‘No ivory trade in Cebu, article exaggerated’
MSGR. Brian Brigoli, curator of the Cebu Cathedral Museum, said he felt sorry for Msgr. Cris Garcia for how he was depicted in the NatGeo article.
He said Garcia should not be blamed because what he had in his possession was not raw material of ivory—elephant’s tusks—but carved images that had been passed on several times and whose sources could not be traced any more.
Brigoli said Garcia did not have the connections to be able to smuggle ivory pieces from every country he had been to.
Fr. Tito Soquiño of the Agustinian order which is in charge of the Sto. Nino Basilica said he found the National Geographic article “exaggerated”.
“It was not complete. That does not reflect the totality of the faith of the people in Cebu. The one-sided article put Cebu and its people in a bad light,” Soquiño said.
The priest said he, too, was interviewed by the NatGeo writer but his comments about the Augustinians’ advocacy to protect the environment did not appear.
Louie Nacorda, heritage writer and iconographer in Cebu, said “There is no ivory trade in Cebu. Ivory in various sizes are available in Manila. You go to Glorietta, Greenhills, Tayuman, and Makati, and find religious icons made of ivory being displayed.”
Nacorda said he has less than 20 ivory icons, all bought from stores in Manila since the 1980s.
“It seems (from the article) that Cebu has the biggest market of ivories. If that is the case, people will laugh at us. Manila has the biggest market,” he said.
“As a santo collector, I have to say that it was exaggerated.”
Nacorda said he was interviewed twice by writer Bryan Christy who visited his home in barangay Guadalupe, Cebu City. He said Christy first came last year and returned with photographer Brent Stirton last January 2012.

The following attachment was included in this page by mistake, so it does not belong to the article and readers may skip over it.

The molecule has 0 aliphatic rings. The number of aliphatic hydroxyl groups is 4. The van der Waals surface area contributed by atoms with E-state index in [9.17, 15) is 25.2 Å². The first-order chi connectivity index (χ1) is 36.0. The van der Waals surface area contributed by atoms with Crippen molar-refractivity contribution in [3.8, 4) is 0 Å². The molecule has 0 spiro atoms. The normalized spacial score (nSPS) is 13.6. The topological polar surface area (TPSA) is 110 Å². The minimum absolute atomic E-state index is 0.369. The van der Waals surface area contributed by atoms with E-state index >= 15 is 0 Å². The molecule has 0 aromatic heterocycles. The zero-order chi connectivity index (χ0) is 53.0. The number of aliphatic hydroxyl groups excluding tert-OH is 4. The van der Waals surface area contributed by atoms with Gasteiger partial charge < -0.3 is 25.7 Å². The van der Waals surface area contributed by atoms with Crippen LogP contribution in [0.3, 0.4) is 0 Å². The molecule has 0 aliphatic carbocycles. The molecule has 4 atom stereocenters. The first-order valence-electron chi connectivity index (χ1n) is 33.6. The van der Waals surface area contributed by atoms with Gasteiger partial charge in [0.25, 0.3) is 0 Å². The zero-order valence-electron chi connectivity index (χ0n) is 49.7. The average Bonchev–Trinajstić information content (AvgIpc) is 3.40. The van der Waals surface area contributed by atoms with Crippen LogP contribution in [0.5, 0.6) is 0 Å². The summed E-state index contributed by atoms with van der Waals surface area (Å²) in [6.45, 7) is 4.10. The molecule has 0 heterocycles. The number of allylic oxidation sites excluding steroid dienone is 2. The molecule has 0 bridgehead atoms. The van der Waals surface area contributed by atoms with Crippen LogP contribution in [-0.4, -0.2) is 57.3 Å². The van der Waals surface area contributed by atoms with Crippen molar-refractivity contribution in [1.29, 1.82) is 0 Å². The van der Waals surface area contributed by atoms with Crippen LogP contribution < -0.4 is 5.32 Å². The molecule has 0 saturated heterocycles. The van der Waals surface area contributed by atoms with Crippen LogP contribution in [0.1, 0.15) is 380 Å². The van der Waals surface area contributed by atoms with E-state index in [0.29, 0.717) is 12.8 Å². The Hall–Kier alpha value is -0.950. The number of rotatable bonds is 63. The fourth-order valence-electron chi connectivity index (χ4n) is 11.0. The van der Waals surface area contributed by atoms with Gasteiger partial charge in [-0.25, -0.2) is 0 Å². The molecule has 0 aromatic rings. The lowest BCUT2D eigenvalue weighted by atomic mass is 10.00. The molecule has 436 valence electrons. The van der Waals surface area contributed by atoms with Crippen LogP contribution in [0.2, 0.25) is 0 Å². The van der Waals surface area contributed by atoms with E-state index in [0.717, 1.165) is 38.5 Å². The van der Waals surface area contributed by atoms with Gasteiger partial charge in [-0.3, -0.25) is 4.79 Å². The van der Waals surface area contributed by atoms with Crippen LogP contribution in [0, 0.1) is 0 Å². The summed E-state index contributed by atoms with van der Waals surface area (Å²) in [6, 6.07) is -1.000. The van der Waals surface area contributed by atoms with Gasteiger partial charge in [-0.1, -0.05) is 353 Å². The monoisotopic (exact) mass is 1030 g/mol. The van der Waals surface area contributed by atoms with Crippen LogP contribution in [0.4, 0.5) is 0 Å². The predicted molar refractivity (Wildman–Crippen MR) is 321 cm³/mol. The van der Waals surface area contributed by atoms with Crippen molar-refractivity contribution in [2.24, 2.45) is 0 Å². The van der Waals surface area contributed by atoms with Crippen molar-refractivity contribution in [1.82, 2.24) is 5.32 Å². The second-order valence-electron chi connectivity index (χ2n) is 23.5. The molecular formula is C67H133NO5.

“I asked him (Christy) ‘why are you interested in Cebu?’. He said they are actually covering Southeast Asia,” Nacorda said.
Fr. Expedito Torrevillas, Garcia’s companion in the Commission on Worship, said some of the issues raised in the article, like a lawsuit in a California parish in the 1980s over alleged abuse of altar boys, were addressed a long time ago.
“It’s really unfair. To me, there was malice in the write up,” Torrevillas told CDN.
Margie Matheu of the Archdiocese of Cebu’s secretariat, said the timing of the magazine article was suspicious.
“Every writer has his own style of writing and gathering information. It’s difficult to discern his intentions. This can only be part of the devil’s machinations in his desire to divert and threaten the spiritual prepration for the canonization of Blessed Pedro Calungsod. He’s making his presence felt,” Matheu said.
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